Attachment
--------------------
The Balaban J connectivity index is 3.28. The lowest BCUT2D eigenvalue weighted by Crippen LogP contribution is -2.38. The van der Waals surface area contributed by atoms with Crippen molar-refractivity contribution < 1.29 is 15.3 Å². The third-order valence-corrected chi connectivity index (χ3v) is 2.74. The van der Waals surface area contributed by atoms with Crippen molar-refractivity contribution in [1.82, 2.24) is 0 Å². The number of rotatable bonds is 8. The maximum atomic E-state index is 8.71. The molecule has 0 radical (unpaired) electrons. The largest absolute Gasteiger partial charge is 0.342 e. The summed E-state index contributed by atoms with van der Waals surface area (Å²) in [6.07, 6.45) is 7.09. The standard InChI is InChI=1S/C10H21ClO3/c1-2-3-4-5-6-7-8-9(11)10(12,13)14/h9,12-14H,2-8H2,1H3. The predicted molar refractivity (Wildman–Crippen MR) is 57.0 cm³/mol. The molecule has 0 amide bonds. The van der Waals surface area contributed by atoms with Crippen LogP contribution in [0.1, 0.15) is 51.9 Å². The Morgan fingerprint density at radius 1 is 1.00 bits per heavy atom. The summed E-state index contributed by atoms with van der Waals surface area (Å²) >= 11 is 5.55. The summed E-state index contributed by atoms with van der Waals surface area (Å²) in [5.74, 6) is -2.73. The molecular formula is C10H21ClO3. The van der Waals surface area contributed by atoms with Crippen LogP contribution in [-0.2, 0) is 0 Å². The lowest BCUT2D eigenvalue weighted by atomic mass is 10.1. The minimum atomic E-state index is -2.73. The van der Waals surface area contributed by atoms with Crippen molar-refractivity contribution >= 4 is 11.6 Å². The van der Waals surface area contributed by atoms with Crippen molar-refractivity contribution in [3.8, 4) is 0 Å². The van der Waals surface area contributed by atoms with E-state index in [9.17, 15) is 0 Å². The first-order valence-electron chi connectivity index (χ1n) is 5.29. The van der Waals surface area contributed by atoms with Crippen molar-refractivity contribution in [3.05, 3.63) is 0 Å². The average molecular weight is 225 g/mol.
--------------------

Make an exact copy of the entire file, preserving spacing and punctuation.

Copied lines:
The Balaban J connectivity index is 3.28. The lowest BCUT2D eigenvalue weighted by Crippen LogP contribution is -2.38. The van der Waals surface area contributed by atoms with Crippen molar-refractivity contribution < 1.29 is 15.3 Å². The third-order valence-corrected chi connectivity index (χ3v) is 2.74. The van der Waals surface area contributed by atoms with Crippen molar-refractivity contribution in [1.82, 2.24) is 0 Å². The number of rotatable bonds is 8. The maximum atomic E-state index is 8.71. The molecule has 0 radical (unpaired) electrons. The largest absolute Gasteiger partial charge is 0.342 e. The summed E-state index contributed by atoms with van der Waals surface area (Å²) in [6.07, 6.45) is 7.09. The standard InChI is InChI=1S/C10H21ClO3/c1-2-3-4-5-6-7-8-9(11)10(12,13)14/h9,12-14H,2-8H2,1H3. The predicted molar refractivity (Wildman–Crippen MR) is 57.0 cm³/mol. The molecule has 0 amide bonds. The van der Waals surface area contributed by atoms with Crippen LogP contribution in [0.1, 0.15) is 51.9 Å². The Morgan fingerprint density at radius 1 is 1.00 bits per heavy atom. The summed E-state index contributed by atoms with van der Waals surface area (Å²) >= 11 is 5.55. The summed E-state index contributed by atoms with van der Waals surface area (Å²) in [5.74, 6) is -2.73. The molecular formula is C10H21ClO3. The van der Waals surface area contributed by atoms with Crippen LogP contribution in [-0.2, 0) is 0 Å². The lowest BCUT2D eigenvalue weighted by atomic mass is 10.1. The minimum atomic E-state index is -2.73. The van der Waals surface area contributed by atoms with Crippen molar-refractivity contribution >= 4 is 11.6 Å². The van der Waals surface area contributed by atoms with Crippen molar-refractivity contribution in [3.8, 4) is 0 Å². The van der Waals surface area contributed by atoms with E-state index in [9.17, 15) is 0 Å². The first-order valence-electron chi connectivity index (χ1n) is 5.29. The van der Waals surface area contributed by atoms with Crippen molar-refractivity contribution in [3.05, 3.63) is 0 Å². The average molecular weight is 225 g/mol.